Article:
About David Harley

David Harley is an IT security researcher, author/editor and consultant living in the United Kingdom, known for his books on and research into malware, Mac security, anti-malware product testing, and management of email abuse.

Harley has worked in IT since the mid-1980s, working initially at the Royal Free Hospital in London. From 1989 to 2001 he worked for the Imperial Cancer Research Fund (now Cancer Research UK), where he eventually moved into full-time security. In 2001 he rejoined the National Health Service where he ran the Threat Assessment Centre. Since leaving the NHS in 2006 to work as an independent consultant, he has worked closely with the security company ESET where since 2011 he holds the position of Senior Research Fellow.  In 2009 he was elected to the Board of Directors of the Anti-Malware Testing Standards Organization (AMTSO), but stood down in February 2012, when Righard Zwienenberg, president of AMTSO, joined ESET, so that there wouldn’t be more than one Board member representing the same AMTSO member entity.

Bibliography

  • Anonymous; et al. (2001). Maximum Security Third Edition. SAMS. Chapter 17 “Viruses and Worms”, Chapter 18 “Trojans.”
  • Harley, David, Robert Slade and Urs E. Gattiker (2001). Viruses Revealed. McGraw-Hill Companies.  Co-Author.
  • Anonymous; et al. (2002). Maximum Security Fourth Edition. SAMS. ISBN 0-672-32459-8. Revised Chapter 17 “Viruses and Worms”, Chapter 18 “Trojans.”
  • Bosworth, Seymour, Kabay M.E.; et al. (2002). Computer Security Handbook. John Wiley. Co-wrote Chapter 49, “Medical Records Security” with Paul Brusil.
  • Paulus, S., Pohlmann N., Reimer, H.; et al. (2004). ISSE 2004: Securing Electronic Business Processes. Vieweg. Massmailers: New Threats Need Novel Anti-Virus Measures.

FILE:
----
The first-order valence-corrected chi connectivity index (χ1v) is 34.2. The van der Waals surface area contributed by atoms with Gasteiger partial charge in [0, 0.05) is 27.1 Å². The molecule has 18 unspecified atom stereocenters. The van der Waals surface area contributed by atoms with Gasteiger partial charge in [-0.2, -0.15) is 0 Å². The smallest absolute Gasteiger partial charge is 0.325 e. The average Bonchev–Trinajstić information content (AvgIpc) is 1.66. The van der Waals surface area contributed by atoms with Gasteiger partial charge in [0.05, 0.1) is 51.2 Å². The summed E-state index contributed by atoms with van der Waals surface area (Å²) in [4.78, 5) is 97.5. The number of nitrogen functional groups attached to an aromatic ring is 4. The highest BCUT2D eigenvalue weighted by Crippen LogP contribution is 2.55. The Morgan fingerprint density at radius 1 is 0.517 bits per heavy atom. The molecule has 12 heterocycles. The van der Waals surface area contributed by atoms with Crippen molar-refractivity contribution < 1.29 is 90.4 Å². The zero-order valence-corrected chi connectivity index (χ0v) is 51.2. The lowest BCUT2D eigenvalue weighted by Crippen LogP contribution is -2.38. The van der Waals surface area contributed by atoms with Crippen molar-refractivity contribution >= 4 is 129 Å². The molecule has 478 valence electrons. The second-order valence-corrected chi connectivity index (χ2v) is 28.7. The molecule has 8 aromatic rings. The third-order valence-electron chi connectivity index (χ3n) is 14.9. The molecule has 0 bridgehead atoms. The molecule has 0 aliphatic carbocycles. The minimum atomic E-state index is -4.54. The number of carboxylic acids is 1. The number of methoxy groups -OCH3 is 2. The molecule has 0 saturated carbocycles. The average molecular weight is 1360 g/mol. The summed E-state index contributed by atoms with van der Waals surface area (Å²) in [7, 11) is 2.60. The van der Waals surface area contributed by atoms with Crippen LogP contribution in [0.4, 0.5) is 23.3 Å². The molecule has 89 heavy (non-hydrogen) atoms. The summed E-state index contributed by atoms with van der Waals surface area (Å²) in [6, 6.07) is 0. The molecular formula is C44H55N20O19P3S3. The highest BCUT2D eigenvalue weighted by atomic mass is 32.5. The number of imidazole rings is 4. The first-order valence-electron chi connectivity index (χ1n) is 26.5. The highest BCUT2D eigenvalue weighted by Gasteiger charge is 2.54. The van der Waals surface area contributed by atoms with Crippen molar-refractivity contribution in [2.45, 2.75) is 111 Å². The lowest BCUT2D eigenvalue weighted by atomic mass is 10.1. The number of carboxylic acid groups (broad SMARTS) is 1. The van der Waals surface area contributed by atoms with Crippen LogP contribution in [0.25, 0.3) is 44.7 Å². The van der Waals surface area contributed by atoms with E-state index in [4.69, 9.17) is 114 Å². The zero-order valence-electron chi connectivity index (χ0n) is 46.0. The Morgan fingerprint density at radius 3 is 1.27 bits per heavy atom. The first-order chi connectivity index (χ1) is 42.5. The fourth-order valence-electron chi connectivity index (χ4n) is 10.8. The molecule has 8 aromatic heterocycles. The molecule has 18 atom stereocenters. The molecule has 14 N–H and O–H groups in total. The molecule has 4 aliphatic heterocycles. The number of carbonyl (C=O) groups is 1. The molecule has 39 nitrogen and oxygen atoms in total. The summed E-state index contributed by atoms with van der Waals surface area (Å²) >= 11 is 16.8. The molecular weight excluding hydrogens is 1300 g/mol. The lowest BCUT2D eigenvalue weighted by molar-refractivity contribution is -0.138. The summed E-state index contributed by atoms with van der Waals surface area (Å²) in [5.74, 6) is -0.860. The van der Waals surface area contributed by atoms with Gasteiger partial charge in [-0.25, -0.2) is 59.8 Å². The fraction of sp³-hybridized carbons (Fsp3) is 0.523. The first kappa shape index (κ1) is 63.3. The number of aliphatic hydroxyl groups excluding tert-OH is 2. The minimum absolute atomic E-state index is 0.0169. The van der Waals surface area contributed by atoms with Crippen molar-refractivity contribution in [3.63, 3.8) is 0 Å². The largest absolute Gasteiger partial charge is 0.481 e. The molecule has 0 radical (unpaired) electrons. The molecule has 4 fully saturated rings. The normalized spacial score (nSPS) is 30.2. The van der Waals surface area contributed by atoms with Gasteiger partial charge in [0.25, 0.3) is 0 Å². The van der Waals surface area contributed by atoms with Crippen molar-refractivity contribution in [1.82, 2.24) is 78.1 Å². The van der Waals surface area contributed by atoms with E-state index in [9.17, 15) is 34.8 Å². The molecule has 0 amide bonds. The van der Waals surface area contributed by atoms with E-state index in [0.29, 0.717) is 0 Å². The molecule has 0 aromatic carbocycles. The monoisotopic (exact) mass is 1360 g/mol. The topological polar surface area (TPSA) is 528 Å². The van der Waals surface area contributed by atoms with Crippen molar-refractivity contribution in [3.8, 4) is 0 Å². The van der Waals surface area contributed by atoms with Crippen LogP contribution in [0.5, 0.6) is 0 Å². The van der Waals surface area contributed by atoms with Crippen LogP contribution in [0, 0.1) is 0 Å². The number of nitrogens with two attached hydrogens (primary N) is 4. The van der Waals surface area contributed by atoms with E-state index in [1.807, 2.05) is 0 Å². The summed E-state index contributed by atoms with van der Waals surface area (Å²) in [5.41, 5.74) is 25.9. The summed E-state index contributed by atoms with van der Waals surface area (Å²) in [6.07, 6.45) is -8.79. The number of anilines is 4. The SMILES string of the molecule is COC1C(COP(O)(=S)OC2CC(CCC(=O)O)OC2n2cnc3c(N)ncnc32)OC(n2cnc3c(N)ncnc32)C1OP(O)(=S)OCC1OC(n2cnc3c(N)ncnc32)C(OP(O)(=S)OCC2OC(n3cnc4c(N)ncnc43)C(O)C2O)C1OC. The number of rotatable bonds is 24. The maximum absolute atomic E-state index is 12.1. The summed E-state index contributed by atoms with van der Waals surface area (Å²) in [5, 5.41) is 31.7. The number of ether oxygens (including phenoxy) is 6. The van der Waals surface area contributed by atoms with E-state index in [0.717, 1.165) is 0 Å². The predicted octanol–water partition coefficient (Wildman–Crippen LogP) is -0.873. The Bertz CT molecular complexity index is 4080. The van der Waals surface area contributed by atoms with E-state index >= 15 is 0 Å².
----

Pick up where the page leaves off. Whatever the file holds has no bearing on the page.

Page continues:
• Bidgoli, Hossein; et al. (2006). Handbook of Information Security. Wiley. Volume 3, “E-Mail Threats and Vulnerabilities.”
  • Schiller, Craig A.,, Binkley, Jim; et al. (2007). Botnets: the Killer Web App. Syngress. Co-wrote Chapter 5, “Botnet Detection: Tools and Techniques” with Jim Binkley.
  • Harley, David; et al. (2007). AVIEN Malware Defense Guide for the Enterprise. Syngress. ISBN 978-1-59749-164-8. (Editor, technical editor, several chapters.)
  • Baccas, Paul; et al. (2008). OS X Exploits and Defense. Syngress. Chapter 3: “Malicious Macs: Malware and the Mac.” Chapter 4: “Malware Detection and the Mac.”
  • Bidgoli, Hossein; et al. (2008). The Handbook of Computer Networks. Wiley. Volume 3, “E-Mail Threats and Vulnerabilities.”
  • Eddy Willems (in process). Cyberdanger (already published in Dutch and German). Translation, review, editing, contributing some content.

Most of his writing since joining ESET is available here:

Most of his writing for other magazines, web sites etc. is available from or via the Geek Peninsula blog, as are most of the above writing.

Among his other security-related (sometimes) blogs are:

Advertisements

The Fake Conference Season Opens

Even the fake conference crowd are trying to drag me back into testing (again). Yes, ‘Making sense of comparative anti-malware testing’ sounds like a perfect fit for the World Gene Convention. Not. I’d have been more impressed if they’d picked up on my long-gone and rather peripheral connection with the Human Genome Project.

At least the repeated invitations to a dodgy forensics conference have some theoretical relevance to what I do now.

But seems that the Gene Genie has just picked up an article I wrote of Elsevier in 2009. Or, more probably, just the abstract.

F minus for effort. F double minus for ‘would you please respond to our earlier spam?’

David Harley 

Decalcifying the NHS*

Apparently NHS England’s work on commissioning support services and marketing development – not to be confused with privatization, apparently – is being led by one Bob Ricketts.

Sometimes I feel like I’m living in a Dickens novel.

*Yes, I know that calcium deficiency isn’t the most common cause of rickets. ‘Depriving the NHS of vitamin D’ just didn’t seem to cut it as a title.

David Harley